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Small Steps to Better Health 

A local dietitian works to help communities achieve a healthy balance

click to enlarge Janet Beary, Washington State University Riverpoint director of dietetics, in the SIRTI lab where subjects take tests to evaluate their body fat and other weight-related health criteria. - YOUNG KWAK
  • Young Kwak
  • Janet Beary, Washington State University Riverpoint director of dietetics, in the SIRTI lab where subjects take tests to evaluate their body fat and other weight-related health criteria.

Americans have forgotten how to eat. Or at least, what to eat. What once seemed like an instinctive natural act is now proving to be more of a learned behavior. And what we’ve learned often doesn’t make us healthy.

“We are living chemical factories, and what we put in our bodies not only influences how we feel today, but how our quality of life will be in the future,” says Janet Beary, president of the Washington State Dietetic Association. Beary is the director in the coordinated program in dietetics nutrition and exercise physiology at the Washington State University Riverpoint campus. What was true in the past is still true today. “We are what we eat,” she says.

Beary spent 25 years as a registered dietitian in clinical practice working with college-age students struggling with obesity and eating disorders. She’s spent the last 10 years transitioning into the realm of public policy and teaching WSU’s next generation of dietitians.

“The mentality of quick food and cheap food are all contributing factors to the obesity issue,” Beary says. But there’s a price disparity between fruits and vegetables, as opposed to soda and potato chips. Oftentimes, making the right food choice means higher food costs.

Even well-meaning consumers who aren’t cash-strapped may make poor choices. “There’s a lot of misinformation about nutrition out there,” Beary says. “Not everyone has the knowledge and access to healthy foods.”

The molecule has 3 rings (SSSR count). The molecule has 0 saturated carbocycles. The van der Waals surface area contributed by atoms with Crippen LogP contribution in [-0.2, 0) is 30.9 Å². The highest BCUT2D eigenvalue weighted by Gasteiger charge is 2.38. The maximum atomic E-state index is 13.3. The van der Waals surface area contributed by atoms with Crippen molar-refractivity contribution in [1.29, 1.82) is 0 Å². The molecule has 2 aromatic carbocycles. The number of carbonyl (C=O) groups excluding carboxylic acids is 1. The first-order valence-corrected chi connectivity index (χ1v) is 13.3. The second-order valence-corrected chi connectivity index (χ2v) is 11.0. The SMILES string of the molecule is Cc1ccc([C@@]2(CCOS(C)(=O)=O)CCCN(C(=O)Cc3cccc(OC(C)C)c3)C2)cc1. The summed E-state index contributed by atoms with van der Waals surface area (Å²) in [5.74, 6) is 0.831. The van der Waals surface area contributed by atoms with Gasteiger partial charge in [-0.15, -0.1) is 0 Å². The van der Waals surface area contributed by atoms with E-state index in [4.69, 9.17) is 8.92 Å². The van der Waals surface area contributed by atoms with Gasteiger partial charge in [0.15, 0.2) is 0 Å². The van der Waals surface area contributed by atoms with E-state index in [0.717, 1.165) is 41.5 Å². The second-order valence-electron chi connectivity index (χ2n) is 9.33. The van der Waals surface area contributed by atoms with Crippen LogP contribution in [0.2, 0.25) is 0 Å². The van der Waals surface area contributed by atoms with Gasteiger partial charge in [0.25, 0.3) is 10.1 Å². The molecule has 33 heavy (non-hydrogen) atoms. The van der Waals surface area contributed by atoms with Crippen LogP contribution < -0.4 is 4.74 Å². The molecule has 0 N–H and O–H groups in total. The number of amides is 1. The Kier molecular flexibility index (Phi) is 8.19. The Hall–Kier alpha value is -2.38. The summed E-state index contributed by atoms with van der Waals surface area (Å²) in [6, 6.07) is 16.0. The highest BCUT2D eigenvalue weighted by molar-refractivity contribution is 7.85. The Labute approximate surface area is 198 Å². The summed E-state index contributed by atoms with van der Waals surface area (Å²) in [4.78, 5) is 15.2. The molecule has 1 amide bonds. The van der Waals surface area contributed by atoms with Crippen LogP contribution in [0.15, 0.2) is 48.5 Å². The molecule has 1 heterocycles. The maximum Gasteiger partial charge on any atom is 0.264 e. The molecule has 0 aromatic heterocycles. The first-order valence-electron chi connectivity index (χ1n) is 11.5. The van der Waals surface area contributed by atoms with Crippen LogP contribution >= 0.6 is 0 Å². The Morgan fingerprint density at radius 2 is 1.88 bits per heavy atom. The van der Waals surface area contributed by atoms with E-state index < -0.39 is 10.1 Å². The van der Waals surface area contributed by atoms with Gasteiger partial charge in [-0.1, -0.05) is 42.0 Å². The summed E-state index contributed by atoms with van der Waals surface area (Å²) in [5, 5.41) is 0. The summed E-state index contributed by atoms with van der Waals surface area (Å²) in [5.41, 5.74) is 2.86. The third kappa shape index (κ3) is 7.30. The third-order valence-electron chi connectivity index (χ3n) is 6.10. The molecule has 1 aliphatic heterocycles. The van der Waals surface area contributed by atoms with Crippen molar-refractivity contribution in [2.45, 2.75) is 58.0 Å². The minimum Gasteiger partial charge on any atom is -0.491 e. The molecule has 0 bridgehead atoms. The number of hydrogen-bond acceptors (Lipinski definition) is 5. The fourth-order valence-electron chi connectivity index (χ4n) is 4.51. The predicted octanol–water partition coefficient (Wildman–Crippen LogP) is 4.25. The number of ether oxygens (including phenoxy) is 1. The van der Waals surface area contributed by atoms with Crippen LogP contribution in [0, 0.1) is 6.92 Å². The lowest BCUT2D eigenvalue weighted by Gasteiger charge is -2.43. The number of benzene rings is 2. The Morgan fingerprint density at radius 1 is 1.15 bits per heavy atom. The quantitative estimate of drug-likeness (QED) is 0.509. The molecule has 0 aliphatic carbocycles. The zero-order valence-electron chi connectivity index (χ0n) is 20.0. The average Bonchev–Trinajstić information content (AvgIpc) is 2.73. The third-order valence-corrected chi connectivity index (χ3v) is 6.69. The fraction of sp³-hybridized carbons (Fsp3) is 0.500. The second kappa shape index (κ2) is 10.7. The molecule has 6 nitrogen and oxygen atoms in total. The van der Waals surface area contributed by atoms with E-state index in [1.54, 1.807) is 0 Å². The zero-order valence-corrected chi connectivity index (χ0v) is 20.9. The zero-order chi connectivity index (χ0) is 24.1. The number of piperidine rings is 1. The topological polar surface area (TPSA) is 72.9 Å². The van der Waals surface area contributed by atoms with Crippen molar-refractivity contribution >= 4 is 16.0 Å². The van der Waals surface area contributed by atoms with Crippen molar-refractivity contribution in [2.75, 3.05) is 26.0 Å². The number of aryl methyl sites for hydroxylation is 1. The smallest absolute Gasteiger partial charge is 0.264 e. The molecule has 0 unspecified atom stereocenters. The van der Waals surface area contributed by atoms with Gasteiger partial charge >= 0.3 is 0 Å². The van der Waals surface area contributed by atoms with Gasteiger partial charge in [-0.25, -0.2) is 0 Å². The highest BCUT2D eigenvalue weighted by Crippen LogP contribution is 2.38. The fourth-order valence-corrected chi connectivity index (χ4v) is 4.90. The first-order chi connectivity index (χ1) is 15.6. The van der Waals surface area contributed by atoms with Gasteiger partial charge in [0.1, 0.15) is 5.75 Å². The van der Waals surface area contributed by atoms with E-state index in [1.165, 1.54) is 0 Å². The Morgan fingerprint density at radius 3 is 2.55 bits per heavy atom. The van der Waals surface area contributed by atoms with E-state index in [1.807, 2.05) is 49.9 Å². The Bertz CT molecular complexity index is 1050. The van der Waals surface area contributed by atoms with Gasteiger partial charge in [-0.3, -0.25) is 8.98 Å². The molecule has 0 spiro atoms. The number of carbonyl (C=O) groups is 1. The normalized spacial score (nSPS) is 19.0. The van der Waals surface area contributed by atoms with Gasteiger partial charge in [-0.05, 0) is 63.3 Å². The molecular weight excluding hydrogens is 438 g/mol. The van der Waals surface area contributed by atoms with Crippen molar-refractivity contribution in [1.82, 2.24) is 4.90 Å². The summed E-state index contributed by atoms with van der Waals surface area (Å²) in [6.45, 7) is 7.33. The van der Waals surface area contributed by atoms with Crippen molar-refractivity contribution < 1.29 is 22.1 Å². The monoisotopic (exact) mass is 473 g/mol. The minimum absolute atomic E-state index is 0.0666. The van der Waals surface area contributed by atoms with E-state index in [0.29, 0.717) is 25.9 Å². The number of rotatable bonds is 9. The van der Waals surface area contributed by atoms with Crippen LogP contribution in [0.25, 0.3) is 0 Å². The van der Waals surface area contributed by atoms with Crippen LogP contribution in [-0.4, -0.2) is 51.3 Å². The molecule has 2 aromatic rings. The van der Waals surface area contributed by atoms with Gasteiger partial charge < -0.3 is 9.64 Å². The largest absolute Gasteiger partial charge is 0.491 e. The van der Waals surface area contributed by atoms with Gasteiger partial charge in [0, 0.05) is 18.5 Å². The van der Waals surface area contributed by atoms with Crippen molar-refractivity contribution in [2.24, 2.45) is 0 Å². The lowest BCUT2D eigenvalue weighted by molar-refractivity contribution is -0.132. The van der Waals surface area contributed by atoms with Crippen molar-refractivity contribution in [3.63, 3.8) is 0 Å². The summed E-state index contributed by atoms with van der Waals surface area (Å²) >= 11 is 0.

She’s hoping to help change that. “We can’t afford as a nation to ignore the obesity crisis that is looming in our future,” she says. “The issue has to be approached at the community level. Training and teaching people what to eat and how to eat will take effort from everyone to make a difference.”

But eating is only one piece of the puzzle. Beary is working to craft an integrated approach to diet and exercise. “We need to be mindful [that] our calories — energy in — needs to equal energy out,” she says. “Communities need to provide safe places for people to walk, they need playgrounds, and schools need to promote physical activity.”

Through the American Dietetic Association, Beary has been appointed to the Let’s Move! Campaign, founded by first lady Michelle Obama. The campaign aims to solve the challenge of childhood obesity though comprehensive education, from healthy food in schools to increased physical activity to improved access to healthy, affordable foods.

Children provide a unique glimpse into human behavior, Beary says. And statistics regarding the younger generation are troubling: 17 percent of kids are considered obese. “Research proves that although obesity [is] multifaceted, eating habits are a learned behavior,” Beary says. “We need to start educating our children how to eat. We need to be held accountable as role models within ourselves and our communities.”

Beary stresses there are no good foods or bad foods. All food fits, but in moderation. She even argues that fitness doesn’t need to be measured in the number of miles run or weight on the sale. The health barometer should be much less complex. Do you feel good? Can you bend down and tie your shoes? Can you play with your kids?

“These are the types of questions we need to address,” she says. “We need to start making small changes in people’s lives.”

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